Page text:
Feminist Groups Condemn Senate Republicans for Extending War on Women to Judicial Nominations
FOR IMMEDIATE RELEASE
November 12, 2013
Feminist Majority and Allies Call for Up-or-Down Vote on Nina Pillard
WASHINGTON -- Feminist Majority, The National Organization for Women (NOW) and the Black Women's Roundtable today deplored the Senate Republican leadership extending the War on Women to judicial nominations. On a conference call with reporters, Eleanor Smeal, president of Feminist Majority, Terry O'Neill, president of NOW, and Melanie Campbell, president of the National Coalition on Black Civil Participation and convener of the Black Women's Roundtable, called on the Senate to move to an up-or-down vote on President Obama's nomination of Nina Pillard to the D.C. Circuit Court of Appeals.
In October, Senate Republicans filibustered two highly qualified women nominees to the D.C. Circuit, Caitlin Halligan and Patricia Millett. Republicans are set to filibuster Pillard’s nomination this evening, preventing another woman from sitting on the second most important court in the country.
"A filibuster of three qualified women is three too many," said Eleanor Smeal, president of the Feminist Majority. "Not only is Professor Pillard superbly qualified, but we are confident that she would be confirmed if the Republicans allowed a vote to take place. Republicans have no excuse for blocking Pillard's nomination – or Halligan's or Millet's nomination. Enough is enough."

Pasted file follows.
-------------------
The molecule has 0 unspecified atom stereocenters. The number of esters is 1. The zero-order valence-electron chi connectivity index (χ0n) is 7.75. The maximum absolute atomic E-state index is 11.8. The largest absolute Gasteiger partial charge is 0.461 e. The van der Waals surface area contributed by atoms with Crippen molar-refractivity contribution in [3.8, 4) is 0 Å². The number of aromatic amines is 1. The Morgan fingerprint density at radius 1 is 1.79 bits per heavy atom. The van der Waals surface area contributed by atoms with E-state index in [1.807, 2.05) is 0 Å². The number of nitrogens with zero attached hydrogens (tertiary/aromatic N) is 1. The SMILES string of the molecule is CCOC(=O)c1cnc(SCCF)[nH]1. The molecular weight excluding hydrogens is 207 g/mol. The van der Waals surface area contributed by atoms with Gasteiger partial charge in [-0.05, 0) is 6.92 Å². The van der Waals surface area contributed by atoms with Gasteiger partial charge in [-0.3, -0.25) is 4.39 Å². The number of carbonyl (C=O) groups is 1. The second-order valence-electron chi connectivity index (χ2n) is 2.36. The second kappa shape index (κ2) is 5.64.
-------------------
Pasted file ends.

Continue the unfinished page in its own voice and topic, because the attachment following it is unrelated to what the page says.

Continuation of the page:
"Less than one-third of active federal judges are women," said Melanie Campbell, convener of the Black Women's Roundtable. "And women of color, who are over 18 percent of the U.S. population, comprise a scant 10 percent of federal judgeships. We cannot allow Senate Republicans to think they can filibuster qualified women without consequence. In fact, this is galvanizing women around the country to action."
"NOW and its allies will mount an online / social media campaign to raise awareness of the Senate Republicans' dangerous move to extend their War on Women to judicial nominations," said Terry O'Neill, president of NOW. "In addition, we intend to score cloture votes on these nominations, and will encourage other allies to do the same."
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